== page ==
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Workplace Safety


By June 1, 2012No Comments

A recent major OSHA citation incident has been getting the attention of many workplace leaders. A company in Houston was cited with six other-than-serious violations, three repeat violations, and 10 serious violations. The cost of these issues totaled more than $160,000. The incident is a good reminder to employers everywhere that having a solid safety program is crucial.

The Houston company that was cited failed to retrain employees on hearing protection use and to refit them for hearing protection devices. When annual tests were conducted, the results showed that some employees suffered notable hearing loss. The company also failed to secure dock boards that forklifts were driving on. In addition to this, the company did not provide the MSDS sheets that OSHA requires. If inspectors find that the probability of death or physical harm is high, a serious citation is issued. These are always things that a vigilant employer would have noticed. This Houston company also received repeat violations for failing to maintain an electrical conduit, which was pulled back. They also did not provide machine guarding for a wood chipping machine’s rotating shafts. In the prior two years, the company was fined more than $100,000 for other violations.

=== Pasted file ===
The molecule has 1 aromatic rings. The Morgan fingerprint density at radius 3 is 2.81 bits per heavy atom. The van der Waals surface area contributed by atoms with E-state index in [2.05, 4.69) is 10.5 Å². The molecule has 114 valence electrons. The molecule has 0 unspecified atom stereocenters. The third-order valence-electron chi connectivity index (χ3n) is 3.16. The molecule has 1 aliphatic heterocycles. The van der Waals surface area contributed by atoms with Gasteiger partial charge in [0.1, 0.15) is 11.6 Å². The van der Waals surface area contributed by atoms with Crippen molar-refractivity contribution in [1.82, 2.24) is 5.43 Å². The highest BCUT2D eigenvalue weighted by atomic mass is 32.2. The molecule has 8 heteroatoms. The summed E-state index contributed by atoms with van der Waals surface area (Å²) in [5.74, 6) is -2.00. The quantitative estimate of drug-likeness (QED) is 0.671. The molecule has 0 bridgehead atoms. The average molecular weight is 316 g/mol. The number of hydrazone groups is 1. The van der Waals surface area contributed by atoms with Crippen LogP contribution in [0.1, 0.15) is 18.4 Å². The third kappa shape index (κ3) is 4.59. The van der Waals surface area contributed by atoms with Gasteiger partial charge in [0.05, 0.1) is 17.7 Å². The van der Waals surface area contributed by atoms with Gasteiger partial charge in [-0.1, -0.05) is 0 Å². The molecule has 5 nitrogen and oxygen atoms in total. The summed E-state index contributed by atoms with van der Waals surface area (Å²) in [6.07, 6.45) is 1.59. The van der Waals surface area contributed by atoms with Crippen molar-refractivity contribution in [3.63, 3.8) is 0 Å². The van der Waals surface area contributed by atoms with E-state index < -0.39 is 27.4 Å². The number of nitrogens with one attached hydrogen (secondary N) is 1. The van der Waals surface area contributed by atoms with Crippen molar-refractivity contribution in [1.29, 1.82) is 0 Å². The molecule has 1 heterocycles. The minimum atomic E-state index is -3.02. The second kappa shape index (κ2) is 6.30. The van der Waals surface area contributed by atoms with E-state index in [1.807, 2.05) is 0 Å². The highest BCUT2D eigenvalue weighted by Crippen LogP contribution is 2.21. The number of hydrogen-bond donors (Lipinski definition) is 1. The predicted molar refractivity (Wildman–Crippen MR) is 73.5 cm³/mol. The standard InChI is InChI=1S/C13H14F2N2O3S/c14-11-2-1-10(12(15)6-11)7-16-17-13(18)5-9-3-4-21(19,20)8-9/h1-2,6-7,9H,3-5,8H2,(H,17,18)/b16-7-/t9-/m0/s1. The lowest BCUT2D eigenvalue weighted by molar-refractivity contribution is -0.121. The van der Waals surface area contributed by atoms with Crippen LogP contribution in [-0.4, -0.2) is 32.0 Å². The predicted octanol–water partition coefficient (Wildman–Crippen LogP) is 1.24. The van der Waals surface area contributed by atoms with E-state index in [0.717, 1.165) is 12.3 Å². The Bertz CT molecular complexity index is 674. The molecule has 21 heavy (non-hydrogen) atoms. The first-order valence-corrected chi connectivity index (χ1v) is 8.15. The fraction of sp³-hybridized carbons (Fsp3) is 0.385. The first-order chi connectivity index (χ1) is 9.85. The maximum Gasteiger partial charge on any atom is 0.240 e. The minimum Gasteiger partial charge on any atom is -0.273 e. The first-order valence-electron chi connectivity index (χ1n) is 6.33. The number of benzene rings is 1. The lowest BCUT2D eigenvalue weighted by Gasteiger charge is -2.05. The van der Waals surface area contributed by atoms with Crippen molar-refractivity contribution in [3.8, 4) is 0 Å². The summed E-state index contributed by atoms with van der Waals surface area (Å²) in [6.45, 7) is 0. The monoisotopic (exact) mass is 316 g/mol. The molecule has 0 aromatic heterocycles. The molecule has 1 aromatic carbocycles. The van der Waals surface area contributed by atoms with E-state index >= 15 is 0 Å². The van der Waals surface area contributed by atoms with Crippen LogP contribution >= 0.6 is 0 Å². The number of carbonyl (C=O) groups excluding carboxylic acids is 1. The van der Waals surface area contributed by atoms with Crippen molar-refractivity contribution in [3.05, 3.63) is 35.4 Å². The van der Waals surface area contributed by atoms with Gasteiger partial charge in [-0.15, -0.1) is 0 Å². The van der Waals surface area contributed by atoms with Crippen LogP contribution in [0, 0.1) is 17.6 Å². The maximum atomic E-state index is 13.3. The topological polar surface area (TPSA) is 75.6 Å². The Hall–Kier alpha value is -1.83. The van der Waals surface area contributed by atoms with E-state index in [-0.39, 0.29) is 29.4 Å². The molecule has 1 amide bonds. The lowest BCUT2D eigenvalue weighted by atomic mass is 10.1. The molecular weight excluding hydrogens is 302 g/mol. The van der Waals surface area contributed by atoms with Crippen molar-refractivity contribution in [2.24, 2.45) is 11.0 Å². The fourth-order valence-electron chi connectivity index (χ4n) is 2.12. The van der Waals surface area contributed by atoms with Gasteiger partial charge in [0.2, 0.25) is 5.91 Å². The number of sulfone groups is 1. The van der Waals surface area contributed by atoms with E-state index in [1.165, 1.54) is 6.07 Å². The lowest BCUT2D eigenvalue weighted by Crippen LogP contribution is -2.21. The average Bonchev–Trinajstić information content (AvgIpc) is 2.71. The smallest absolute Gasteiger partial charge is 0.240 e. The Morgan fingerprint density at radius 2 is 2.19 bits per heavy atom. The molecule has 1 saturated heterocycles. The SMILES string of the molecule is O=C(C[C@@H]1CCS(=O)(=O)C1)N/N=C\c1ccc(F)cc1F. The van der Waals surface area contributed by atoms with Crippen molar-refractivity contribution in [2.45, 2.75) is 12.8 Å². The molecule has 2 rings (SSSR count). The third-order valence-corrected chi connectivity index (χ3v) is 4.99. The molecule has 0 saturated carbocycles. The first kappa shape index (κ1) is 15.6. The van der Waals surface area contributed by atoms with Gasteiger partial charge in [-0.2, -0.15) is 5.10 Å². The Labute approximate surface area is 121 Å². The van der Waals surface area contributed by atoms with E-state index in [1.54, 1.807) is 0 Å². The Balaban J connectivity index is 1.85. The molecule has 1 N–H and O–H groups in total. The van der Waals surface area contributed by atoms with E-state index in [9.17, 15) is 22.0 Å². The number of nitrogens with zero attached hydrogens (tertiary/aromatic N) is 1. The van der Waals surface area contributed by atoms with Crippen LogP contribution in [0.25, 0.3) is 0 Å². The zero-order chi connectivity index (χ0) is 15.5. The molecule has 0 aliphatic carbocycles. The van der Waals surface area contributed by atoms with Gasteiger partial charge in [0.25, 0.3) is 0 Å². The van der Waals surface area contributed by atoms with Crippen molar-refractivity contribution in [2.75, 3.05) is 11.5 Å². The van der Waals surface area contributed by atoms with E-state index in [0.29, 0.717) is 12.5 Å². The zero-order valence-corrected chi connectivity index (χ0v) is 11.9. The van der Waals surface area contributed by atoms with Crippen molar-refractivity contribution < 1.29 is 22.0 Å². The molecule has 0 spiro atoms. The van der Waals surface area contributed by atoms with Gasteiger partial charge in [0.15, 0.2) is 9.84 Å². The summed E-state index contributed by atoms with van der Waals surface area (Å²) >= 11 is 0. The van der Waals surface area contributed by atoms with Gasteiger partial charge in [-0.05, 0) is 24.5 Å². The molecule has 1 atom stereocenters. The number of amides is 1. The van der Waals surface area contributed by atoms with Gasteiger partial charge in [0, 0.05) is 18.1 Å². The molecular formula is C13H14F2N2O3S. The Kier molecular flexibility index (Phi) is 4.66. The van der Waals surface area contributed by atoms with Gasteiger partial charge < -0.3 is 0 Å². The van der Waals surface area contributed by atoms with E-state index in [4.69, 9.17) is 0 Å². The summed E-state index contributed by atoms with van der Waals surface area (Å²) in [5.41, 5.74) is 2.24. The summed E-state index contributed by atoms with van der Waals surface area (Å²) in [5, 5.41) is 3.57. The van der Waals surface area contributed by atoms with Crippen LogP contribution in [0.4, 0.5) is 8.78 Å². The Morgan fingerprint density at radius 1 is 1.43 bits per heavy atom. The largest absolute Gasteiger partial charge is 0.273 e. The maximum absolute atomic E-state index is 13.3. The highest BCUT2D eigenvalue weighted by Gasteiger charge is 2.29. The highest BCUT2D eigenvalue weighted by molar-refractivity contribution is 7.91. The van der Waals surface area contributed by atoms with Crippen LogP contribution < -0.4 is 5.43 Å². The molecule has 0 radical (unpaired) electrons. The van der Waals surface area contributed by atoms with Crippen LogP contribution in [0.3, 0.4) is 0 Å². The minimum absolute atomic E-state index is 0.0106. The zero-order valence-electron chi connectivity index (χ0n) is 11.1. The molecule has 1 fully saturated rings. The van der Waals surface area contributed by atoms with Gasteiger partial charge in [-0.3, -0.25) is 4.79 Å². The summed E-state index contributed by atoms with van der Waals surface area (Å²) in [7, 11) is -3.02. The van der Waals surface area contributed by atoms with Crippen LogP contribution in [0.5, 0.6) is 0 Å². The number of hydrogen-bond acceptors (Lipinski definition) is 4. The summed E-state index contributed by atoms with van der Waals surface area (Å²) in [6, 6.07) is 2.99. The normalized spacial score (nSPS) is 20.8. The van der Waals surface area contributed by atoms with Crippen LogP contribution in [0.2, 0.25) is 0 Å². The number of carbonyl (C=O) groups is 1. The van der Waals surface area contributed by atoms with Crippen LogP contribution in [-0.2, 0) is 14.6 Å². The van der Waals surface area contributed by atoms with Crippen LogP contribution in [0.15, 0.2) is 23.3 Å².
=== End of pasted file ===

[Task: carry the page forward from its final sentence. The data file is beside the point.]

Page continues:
These same mistakes can happen anywhere. In some cases, they might be a result of workers being in a rush. For example, if a busy employer does not describe injuries adequately that happen on the job, a citation can be issued. Limited details might seem like concise ways of describing incidents, but it is important to include as many details as possible. Communication and documentation are very important in maintaining workplace safety. Having log books where employees are required to initial important tasks is essential. In the case of the cited Houston company, not documenting the workers’ unsafe exposure to hearing hazards without adequate protection was a big mistake.

When a company violates safety regulations repeatedly, the health of workers is put at risk. Although the world is much more informed because of the availability of information on the Internet, employers should never assume that workers know how to stay safe on the job. Many employers also do not understand fully how to avoid citations. Having a detailed safety program is important, and the program should be reviewed frequently. For information about implementing a solid safety program, discuss this important issue with our agents. Reviewing a safety plan is also important. Many companies upgrade equipment, and safety standards can change. It is important to keep current with all safety regulations. Employers can also contact OSHA for in-depth information. Providing a safe workplace is the employer’s responsibility, and the price of failing to do so is very high.